Oh, but now we are very, very interested! It seems that the atrocity committed in New York earlier this month might have been committed by Osama bin Laden, who might be in Afghanistan; or possibly other terrorists who might live in Afghanistan may have something to do with it. I don‘t know how many thousands of Afghans died under Soviet occupation. In the civil strife between the Soviet and the Taliban periods, around 20,000 perished, and another 40,000 have been killed in the fighting between the Talibs and their opponents. Not that we really care. But about the 6,000 who died in the World Trade Center affair we care very much; we’re up in arms, in fact. And we should be. I hate their murderers as much as I hate the Soviet murderers of Afghan civilians. I hope that we find these terrorists and kill them, preferably after a correct trial.

All I ask is that you not hate the Afghans, who always called me “brother” and took care of me, who would defend me or any other guest with their own lives, and that goes for Osama bin Laden, whom they believe to be innocent because the United States in its arrogant stupidity has until now refused to answer repeated calls for proof. (Last year, after the embassy bombings, my Afghan friends kept saying, “Just prove to us that he‘s guilty and we’ll cut his throat ourselves! Why does your government not explain?”) Try not to hate these people, many of whom are even now so grateful to you with a personal gratitude you would not believe unless you met them, because the CIA once helped them to get their country back without your expressing much interest in the matter. And they are similarly grateful to all their Muslim brothers who came from Saudi Arabia (as did Osama), and to the others who came from Chechnya and Bosnia and Pakistan and all over the world to fight and sometimes die in that absolutely justified jihad against the Soviets.

Now some of those freedom fighters have become terrorists and some of them remain in Afghanistan. Hate them if you like, don‘t hate the Afghans. Don’t hate the Taliban, that government of fanatics and semiliterate dogmatists; so many educated people have died or fled since the Soviets came in 1979! Taught in the madrassahs, the religious schools, these men do the best they can, operating by the only law they know, the Qur‘an. Under them, Afghanistan has become safer and more peaceful than it has been for many years. Their policy toward urban educated women is brutal. So is their treatment of Shias, Tajiks and other minorities. But in their favor it must be said that rural women, who make up most of the female population, were never really educated and now they are much, much safer from rape and theft. Believe it or not, many of them adore the Taliban.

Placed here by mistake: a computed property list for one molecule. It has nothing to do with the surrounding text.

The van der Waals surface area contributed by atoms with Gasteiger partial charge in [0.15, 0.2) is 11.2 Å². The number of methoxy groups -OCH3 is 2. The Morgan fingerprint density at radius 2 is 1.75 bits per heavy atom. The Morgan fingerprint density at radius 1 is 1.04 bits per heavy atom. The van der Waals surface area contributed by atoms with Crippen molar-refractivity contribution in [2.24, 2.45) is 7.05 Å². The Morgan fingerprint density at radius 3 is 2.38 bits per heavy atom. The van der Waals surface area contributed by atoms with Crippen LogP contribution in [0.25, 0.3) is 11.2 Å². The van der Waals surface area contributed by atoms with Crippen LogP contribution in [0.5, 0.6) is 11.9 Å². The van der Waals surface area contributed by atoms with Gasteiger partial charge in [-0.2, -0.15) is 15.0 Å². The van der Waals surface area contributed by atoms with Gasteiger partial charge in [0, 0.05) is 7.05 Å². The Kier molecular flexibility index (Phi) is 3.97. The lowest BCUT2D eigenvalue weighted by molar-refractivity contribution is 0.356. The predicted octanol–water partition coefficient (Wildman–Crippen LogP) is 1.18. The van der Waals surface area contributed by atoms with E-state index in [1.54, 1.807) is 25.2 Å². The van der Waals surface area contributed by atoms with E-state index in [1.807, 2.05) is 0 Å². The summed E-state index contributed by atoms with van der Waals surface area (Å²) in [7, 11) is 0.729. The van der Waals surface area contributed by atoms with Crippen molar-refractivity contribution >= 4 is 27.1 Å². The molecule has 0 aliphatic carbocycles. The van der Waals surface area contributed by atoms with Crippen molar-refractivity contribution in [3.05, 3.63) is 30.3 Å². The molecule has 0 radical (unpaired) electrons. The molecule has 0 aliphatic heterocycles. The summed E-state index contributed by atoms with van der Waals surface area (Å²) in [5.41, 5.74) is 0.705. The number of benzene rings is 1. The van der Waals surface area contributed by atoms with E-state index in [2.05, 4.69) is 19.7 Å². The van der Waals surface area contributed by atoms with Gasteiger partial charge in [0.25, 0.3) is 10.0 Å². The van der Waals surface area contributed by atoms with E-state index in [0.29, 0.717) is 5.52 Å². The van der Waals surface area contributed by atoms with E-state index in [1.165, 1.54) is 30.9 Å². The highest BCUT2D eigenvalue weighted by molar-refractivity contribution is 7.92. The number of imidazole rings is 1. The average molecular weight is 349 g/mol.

No Afghan government within sight is any better than the Taliban. In the words of many people, “The leaders are all war criminals,” and that goes for their main opponent, the Northern Alliance, which controls about 10 percent of Afghan territory, and whose recently assassinated leader, Ahmad Shah Massoud, the “Lion of Panjshir,” was a brave fighter against the Soviets, and then in the civil war a butcher of Afghans. It is the Northern Alliance that we are now extolling as our friends and exemplars. Well, why not? Nobody’s interested in Afghanistan.

Who murdered those people in New York? I don‘t know. I hope that our government does. But I swear to you that it wasn’t “the Afghans,” who have suffered a thousand times more than we have and who still want in spite of everything to call us “brother.” That, no doubt, will change when the bombs begin to fall.

William T. Vollmann is the author of several novels and works of nonfiction, including An Afghanistan Picture Show (now out of print). His new novel, Argall, will be published by Viking next month.

LA Weekly